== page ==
The deadly haze which swept Singapore and some parts of Malaysia this year was caused by the forest fires in Riau, located west of Indonesia. Naturally, it attracted significant mainstream media attention but there was scant reporting on the situation of Riau citizens who have tremendously suffered and are still suffering from the impact of both the haze and forest fires.
Zul Othman of The New Paper praised Riau firefighters for their heroic efforts to stop the spread of the forest fire:
Politicians can talk and pontificate all they want but, on ground zero in Indonesia’s Riau province, it is the brave and hardy souls who are bearing the brunt of fires that never seem to die.
They are on the front line of the hot spots. And it is a painful, impossible task. Not least of their problems: How to fight fires with no water? How to go on fighting when your lungs are on fire?
The flames were doused, but never completely tamed. Huge patches of scorched peatland were still smouldering, emitting heat and lots of smoke.
Life Story of a Driller visited the site of the ‘smog attack’:
Last night, I stood on the one of grass fire frontier in Bengkalis, Riau (20/06/2013). People called this Smog Attack. Smog means “Smoke+Fog”. In Singapore, it’s just called haze, because it’s not thick enough.
The Center for International Rorestry Research explains why the haze has stayed for so long in the region:
The haze lingers because the fires do too. Fires are in peat around 3–4 m underground. Firefighters have to stick a hose into the peat to douse the fire
Many of the June 2013 fires are part of the processes of plantation establishment and management. The very short period over which fire incidents peaked, the high proportion of fires occurring on peatlands, typical patterns of plantation management in fire areas….support this hypothesis.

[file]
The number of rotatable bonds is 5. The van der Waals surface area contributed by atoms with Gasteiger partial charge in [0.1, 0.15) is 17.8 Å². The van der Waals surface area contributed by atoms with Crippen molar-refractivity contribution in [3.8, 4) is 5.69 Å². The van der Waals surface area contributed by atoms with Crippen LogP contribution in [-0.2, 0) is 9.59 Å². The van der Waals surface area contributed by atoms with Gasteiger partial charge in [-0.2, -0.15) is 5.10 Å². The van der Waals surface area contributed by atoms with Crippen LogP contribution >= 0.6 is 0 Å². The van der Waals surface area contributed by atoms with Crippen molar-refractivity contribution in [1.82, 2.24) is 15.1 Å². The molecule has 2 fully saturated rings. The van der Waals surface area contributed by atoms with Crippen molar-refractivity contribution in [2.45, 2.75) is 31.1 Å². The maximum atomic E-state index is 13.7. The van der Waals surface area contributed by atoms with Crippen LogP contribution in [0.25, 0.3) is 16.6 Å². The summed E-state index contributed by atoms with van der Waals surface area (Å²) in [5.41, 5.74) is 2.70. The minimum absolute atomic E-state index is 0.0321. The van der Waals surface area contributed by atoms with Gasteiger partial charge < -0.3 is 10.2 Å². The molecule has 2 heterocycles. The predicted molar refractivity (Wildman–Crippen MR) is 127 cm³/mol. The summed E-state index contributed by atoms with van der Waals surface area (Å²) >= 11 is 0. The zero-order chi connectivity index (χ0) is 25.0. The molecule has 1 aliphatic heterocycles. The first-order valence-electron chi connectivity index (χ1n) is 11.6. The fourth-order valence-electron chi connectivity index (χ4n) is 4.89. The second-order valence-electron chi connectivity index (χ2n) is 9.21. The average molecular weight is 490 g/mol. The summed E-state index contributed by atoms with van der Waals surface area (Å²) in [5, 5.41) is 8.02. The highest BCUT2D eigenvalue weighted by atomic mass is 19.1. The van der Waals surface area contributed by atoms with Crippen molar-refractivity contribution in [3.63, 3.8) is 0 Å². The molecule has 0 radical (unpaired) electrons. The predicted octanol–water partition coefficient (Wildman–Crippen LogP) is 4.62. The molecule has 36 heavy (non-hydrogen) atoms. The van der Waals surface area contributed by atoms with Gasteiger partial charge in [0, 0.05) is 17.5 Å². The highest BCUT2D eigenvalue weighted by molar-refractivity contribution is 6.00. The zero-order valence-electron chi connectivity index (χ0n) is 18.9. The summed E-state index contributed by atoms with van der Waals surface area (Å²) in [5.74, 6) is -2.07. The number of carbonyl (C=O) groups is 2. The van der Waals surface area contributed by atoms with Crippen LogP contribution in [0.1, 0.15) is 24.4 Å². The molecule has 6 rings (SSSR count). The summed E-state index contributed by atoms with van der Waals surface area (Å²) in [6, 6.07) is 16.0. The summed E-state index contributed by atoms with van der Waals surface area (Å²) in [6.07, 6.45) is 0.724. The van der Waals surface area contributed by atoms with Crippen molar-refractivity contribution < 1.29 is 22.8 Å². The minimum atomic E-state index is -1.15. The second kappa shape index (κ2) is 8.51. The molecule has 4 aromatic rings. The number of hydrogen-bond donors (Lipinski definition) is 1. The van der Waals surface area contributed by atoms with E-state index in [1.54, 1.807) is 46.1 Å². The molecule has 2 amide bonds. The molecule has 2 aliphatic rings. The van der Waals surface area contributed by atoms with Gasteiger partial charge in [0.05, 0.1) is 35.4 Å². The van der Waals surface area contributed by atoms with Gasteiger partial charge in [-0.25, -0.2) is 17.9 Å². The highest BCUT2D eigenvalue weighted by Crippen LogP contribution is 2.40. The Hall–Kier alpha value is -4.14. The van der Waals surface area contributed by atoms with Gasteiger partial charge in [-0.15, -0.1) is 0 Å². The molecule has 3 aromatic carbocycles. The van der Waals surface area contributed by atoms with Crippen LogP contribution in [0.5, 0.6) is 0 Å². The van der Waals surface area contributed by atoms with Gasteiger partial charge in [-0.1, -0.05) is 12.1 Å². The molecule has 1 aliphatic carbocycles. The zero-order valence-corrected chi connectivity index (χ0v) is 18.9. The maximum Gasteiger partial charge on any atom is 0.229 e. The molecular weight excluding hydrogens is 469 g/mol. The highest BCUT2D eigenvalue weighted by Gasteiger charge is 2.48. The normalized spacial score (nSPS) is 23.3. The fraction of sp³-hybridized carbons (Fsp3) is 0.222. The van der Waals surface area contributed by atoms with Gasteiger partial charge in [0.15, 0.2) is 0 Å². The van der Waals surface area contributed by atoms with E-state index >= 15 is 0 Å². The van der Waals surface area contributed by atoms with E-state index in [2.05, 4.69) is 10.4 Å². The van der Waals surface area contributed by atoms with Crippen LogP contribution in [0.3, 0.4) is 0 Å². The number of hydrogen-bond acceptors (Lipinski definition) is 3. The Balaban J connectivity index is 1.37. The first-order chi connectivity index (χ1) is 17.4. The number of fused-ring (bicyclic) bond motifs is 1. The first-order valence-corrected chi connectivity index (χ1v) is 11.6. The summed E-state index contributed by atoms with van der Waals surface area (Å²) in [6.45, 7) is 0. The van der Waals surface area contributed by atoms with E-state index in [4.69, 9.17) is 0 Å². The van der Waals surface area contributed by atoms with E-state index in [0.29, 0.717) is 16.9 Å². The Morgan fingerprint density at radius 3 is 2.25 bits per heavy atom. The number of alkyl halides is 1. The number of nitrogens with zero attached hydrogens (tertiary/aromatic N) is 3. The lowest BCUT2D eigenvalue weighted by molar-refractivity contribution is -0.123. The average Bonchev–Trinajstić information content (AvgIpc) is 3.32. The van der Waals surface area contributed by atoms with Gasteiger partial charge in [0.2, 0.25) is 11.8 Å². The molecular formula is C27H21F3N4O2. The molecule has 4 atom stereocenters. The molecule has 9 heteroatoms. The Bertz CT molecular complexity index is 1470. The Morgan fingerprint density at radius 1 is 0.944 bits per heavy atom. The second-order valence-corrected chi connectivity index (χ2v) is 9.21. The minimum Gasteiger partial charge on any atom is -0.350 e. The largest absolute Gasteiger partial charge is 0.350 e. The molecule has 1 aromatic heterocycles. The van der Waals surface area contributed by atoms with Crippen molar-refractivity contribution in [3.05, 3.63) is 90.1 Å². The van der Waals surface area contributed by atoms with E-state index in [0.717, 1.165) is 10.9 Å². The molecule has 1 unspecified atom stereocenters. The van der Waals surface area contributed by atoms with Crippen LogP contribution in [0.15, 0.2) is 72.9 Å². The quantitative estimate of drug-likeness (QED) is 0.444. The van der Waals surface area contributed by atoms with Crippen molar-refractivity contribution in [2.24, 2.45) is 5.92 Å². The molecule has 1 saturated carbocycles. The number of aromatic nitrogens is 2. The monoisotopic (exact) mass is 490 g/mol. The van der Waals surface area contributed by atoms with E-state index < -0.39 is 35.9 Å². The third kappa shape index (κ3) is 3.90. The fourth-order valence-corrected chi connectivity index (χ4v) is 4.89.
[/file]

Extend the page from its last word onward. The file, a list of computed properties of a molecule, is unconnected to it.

Weather conditions (including wind patterns) exacerbated the haze problem in June 2013 compared with previous fire incidents.
Fidelis E. Satriastanti called the haze affecting Indonesia’s neighbors as ‘transferred pollution’:
…measures such as logging moratorium in line with reducing greenhouse gas emissions have been taken by Indonesia to fight forest fires. But it appears as if these measures have been insufficient and have achieved limited success.
The writer also observed that authorities have been arresting small farmers and not plantation owners:
Unspun is quite disappointed with the slow action of Indonesian authorities to decisively address the problem:
…they were only arresting small crooks but left out bigger companies who were resorting to the cheapest way of clearing land for palm oil plantations: burning down forests.
I find it quite hard to believe that the farmers could have caused this much damage. First, they rarely own the lands. Second, even if they do own lands, it’s mostly limited to two hectares.
If the president can deliver an apology to the neighboring countries, then he can certainly apologize to his own people for failing to protect this country’s future generations.
In this age of satellite imagery what further investigation is needed to zoom in on the plantations with forest fires and punish them? What fumes is the Forestry Ministry and other Indonesian officials inhaling?
some of companies also have concession lands in the two islands; Sumatra and Kalimantan. it happens years ago, so I guess not just Singapore or Malaysia who's tired with the situation, we also have the same feeling for these irresponsible people …